As it examines the complexity and the contradictions of the Israeli condition, My Promised Land asks difficult but important questions- Why did Israel come to be? How did it come to be? And can Israel survive?

Shavit draws on an almost 30 year long careered delve into his countries most defining conflicts, ambitions, successes, and disappointments- as well as to explore his own families history, and the story of other ordinary individuals.

A strong willed and device of figure in British and International politics- Margaret Thatcher was the longest serving Prime Minister in the 20th century, and the first woman to hold the office. She oversaw Britain’s biggest social and political revolution in its post war history.

Jonathan Aitken, Cabinet administer under Thatcher, and a close family friend of 40 years- had a unique vantage point, and brings new light to many crucial episodes of the Thatcher era. He writes about it in his new book, Margaret Thatcher: Power and Personality.

He speaks about the source of the boundless ambition, and what gave root to her astonishing force of personality.

  Based on years of intensive primary document research, Lawrence in Arabia: War, Deceit, Imperial Folly and the Making of the Modern Middle East definitively overturns received wisdom on how the modern Middle East was formed. Sweeping in its action, keen in its portraiture, acid in its condemnation of the destruction wrought by European colonial plots, this is a book that brilliantly captures the way in which the folly of the past creates the anguish of the present.

Scott Anderson is an American novelist, journalist, and a veteran war correspondent.

    California now has more trees than at any time since the late Pleistocene. This green landscape, however, is not the work of nature. It’s the work of history.

Jared Farmer's book, Trees in Paradise offers an insightful, new perspective on the history of the Golden State and the American West.

Jared Farmer, a Utah native and former Californian, is the author of On Zion’s Mount, a landscape history awarded the prestigious Parkman Prize for literary excellence. He teaches history at Stony Brook University and lives in Brooklyn, New York.

 

 Launched on July 1, 1916, the Battle of the Somme has come to epitomize the madness of the First World War. Almost 20,000 British soldiers were killed and another 40,000 were wounded that first day, and there were more than one million casualties by the time the offensive halted.

In The Great War, acclaimed cartoon journalist Joe Sacco depicts the events of that day in an extraordinary, 24-foot long panorama: from General Douglas Haig and the massive artillery positions behind the trench lines to the legions of soldiers going “over the top” and getting cut down in no-man’s-land, to the tens of thousands of wounded soldiers retreating and the dead being buried en masse.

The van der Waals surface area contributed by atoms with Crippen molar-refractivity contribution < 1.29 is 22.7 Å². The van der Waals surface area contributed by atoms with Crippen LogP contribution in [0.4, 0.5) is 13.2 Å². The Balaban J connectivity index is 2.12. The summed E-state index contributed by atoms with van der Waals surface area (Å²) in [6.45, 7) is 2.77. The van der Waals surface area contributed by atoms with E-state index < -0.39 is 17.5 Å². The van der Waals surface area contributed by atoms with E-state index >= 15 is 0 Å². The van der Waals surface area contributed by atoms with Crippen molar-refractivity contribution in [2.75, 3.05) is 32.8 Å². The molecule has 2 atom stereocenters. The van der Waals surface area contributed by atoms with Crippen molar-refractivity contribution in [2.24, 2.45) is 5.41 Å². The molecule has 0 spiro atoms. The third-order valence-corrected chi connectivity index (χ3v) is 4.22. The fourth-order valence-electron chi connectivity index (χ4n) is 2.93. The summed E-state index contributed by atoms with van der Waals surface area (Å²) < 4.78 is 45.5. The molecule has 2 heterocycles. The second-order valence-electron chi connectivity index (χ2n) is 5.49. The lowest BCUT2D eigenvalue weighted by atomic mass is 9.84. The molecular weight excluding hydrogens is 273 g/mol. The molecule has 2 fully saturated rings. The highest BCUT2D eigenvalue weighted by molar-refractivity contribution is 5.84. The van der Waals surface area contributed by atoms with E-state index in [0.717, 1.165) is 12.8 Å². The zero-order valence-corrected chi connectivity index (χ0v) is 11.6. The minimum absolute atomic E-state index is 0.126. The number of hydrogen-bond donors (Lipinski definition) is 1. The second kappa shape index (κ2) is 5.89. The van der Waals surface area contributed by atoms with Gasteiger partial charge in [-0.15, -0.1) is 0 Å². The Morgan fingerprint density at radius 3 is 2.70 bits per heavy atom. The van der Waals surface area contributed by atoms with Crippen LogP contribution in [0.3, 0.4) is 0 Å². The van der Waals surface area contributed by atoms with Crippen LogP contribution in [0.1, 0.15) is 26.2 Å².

Printed on fine accordion-fold paper and packaged in a slipcase with a 16-page booklet, The Great War is a landmark in Sacco’s illustrious career and allows us to see the War to End All Wars as we’ve never seen it before.

    Much of the history of New York's scenic Mohawk Valley has been recounted time and again. But so many other stories have remained buried, almost lost from memory. Enter Bob Cudmore and his new book - Hidden History of the Mohawk Valley: The Baseball Oracle, the Mohawk Encampment and More.

The man called the baseball oracle correctly predicted the outcome of twenty-one major-league games. Mrs. Bennett, a friend of Governor Thomas Dewey, owned the Tower restaurant and lived in the unique Cranesville building. An Amsterdam sailor cheated death onboard a stricken submarine.

Not only people but once-loved places are also all but forgotten, like the twentieth-century Mohawk Indian encampment and the Camp in the Adirondacks, where Kirk Douglas was a counselor. Local historian Bob Cudmore delves deep into the region's history to find its most fascinating pieces of hidden history.

    

  Historian Lincoln Paine has just written a monumental retelling of world history through the lens of maritime enterprise, revealing in breathtaking depth how people first came into contact with one another by ocean and river, lake and stream, and how goods, languages, religions, and entire cultures spread across and along the world’s waterways, bringing together civilizations and defining what makes us most human.

In his book, Sea and Civilization: A Maitime History of the World, Lincoln Paine takes us back to the origins of long-distance migration by sea with our ancestors’ first forays from Africa and Eurasia to Australia and the Americas.

    

  From the author of the acclaimed Island at the Center of the Earth comes Amsterdam: A History of the World's Most Liberal City; an endlessly entertaining portrait of the city of Amsterdam and the ideas that make it unique.

Weaving in his own experiences in his adopted home, Russell Shorto provides an ever-surprising, intellectually engaging story of Amsterdam from the building of its first canals in the 1300s, through its brutal struggle for independence, its golden age as a vast empire, to its complex present in which its cherished ideals of liberalism are under siege.

Russell Shorto is the bestselling author of Descartes' Bones and The Island at the Center of the World and will be at Northshire Bookstore in Saratoga on Saturday at 7PM.

    This morning we spotlight New York Council for the Humanities and get seasonal and talk about their spooky humanities projects across New York.

We are joined by: Dr. Tim Madigan, Associate Professor of Philosophy and Director of Irish Studies at St. John Fisher College. Tim, in addition to giving talks about Frankenstein through the Council's Speakers in the Humanities program, is the organizer of a one-day public conference, "The Irish Vampire," exploring the life and influence of the Irish novelist, Bram Stoker, and his immortal 1897 work, Dracula.